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I was thinking about the sentence

Es gibt zwei Supermärkte in meiner Stadt.

and I was stuck to whether Stadt would be dative or genitive.

I know meiner is the possessive adjective in this situation but I thought as the "Stadt" belongs to me, this would be the genitive case i.e. the "Supermärkte" belongs to "Stadt".

Is it genitive or dative?

And to add, if it is genitive (and I am right) why would you need the preposition "in" i.e. why not just write:

Es gibt zwei Supermärkte meiner Stadt.

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    "Es gibt zwei Supermärkte in ..." in wem oder in was? -> dative. For genitive, it would have to read e.g., "Die zwei Supermärkte meiner Stadt haben schon geschlossen." Your example for genitive is not idiomatic. You will be understood, but it sounds more like the city owns the supermarkets, as opposed to the supermarkets being in the city. – Robert Feb 12 at 2:52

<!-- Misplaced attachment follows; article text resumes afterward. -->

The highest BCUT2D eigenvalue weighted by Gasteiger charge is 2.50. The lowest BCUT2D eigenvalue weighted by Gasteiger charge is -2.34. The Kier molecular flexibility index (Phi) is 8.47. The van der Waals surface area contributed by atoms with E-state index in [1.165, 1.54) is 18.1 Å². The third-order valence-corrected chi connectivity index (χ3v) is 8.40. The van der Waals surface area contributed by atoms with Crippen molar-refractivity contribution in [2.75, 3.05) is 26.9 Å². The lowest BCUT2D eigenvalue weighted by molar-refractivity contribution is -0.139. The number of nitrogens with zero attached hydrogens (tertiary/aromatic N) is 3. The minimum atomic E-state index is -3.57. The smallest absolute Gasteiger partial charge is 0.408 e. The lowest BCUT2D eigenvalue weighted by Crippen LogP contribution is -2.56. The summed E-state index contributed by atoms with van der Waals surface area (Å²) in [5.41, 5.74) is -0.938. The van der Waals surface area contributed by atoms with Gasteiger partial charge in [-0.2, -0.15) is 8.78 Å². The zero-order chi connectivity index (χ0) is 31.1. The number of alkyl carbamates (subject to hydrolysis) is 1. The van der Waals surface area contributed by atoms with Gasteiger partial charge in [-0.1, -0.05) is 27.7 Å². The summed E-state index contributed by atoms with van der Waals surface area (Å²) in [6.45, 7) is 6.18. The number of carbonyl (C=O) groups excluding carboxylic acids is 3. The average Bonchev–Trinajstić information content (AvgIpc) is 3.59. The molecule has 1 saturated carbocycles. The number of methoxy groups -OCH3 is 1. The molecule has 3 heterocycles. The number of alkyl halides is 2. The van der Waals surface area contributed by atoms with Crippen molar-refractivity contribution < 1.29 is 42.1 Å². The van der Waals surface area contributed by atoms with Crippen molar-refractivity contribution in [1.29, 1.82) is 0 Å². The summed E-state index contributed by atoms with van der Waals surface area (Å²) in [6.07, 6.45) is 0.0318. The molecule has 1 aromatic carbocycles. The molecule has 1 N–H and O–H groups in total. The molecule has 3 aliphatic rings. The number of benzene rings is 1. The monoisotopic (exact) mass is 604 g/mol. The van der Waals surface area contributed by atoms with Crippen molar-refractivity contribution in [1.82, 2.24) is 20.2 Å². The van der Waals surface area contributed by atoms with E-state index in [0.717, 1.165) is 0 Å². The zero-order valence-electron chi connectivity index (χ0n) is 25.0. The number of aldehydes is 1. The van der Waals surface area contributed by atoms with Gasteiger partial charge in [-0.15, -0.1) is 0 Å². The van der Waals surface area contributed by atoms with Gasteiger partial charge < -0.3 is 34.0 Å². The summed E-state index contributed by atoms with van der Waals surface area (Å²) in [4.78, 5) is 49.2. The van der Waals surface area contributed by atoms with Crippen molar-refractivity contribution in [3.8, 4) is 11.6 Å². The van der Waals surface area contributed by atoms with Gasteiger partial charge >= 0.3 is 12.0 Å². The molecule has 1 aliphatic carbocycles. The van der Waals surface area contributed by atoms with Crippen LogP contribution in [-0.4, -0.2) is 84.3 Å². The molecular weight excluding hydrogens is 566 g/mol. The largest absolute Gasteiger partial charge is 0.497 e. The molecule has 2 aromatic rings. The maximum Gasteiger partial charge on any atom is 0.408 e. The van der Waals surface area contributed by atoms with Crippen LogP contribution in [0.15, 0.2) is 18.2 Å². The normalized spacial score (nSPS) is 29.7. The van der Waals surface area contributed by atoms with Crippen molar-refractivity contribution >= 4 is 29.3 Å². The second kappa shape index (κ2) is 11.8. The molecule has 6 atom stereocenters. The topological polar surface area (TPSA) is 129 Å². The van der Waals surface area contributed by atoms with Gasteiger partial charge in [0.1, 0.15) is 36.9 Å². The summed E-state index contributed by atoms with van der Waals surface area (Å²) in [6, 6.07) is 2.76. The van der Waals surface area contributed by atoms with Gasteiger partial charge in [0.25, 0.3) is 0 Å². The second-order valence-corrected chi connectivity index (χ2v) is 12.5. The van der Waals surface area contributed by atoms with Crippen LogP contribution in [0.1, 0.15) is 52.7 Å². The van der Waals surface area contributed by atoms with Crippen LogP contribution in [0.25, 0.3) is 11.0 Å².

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    @Robert Die Frage nach dem Ort heißt Wo? – Björn Friedrich Feb 12 at 7:17
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"In meiner Stadt" is an adverbial telling the place.

The preposition in governs dative or accusative, never genitive. Because it's about place and not about direction, dative is the only option.

"Es gibt zwei Supermärkte meiner Stadt" is not ungrammatical, but highly unusual.

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    This would also indicate, that the city owns them. – infinitezero Feb 12 at 8:01
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Dativ wenn man sagt, Es gibt zwei Supermärkte in meiner Stadt.

Genetiv: Diese zwei Märkte meiner Stadt sind schön

Stadt hat den Artikel "die" so in Genetiv wird "der"

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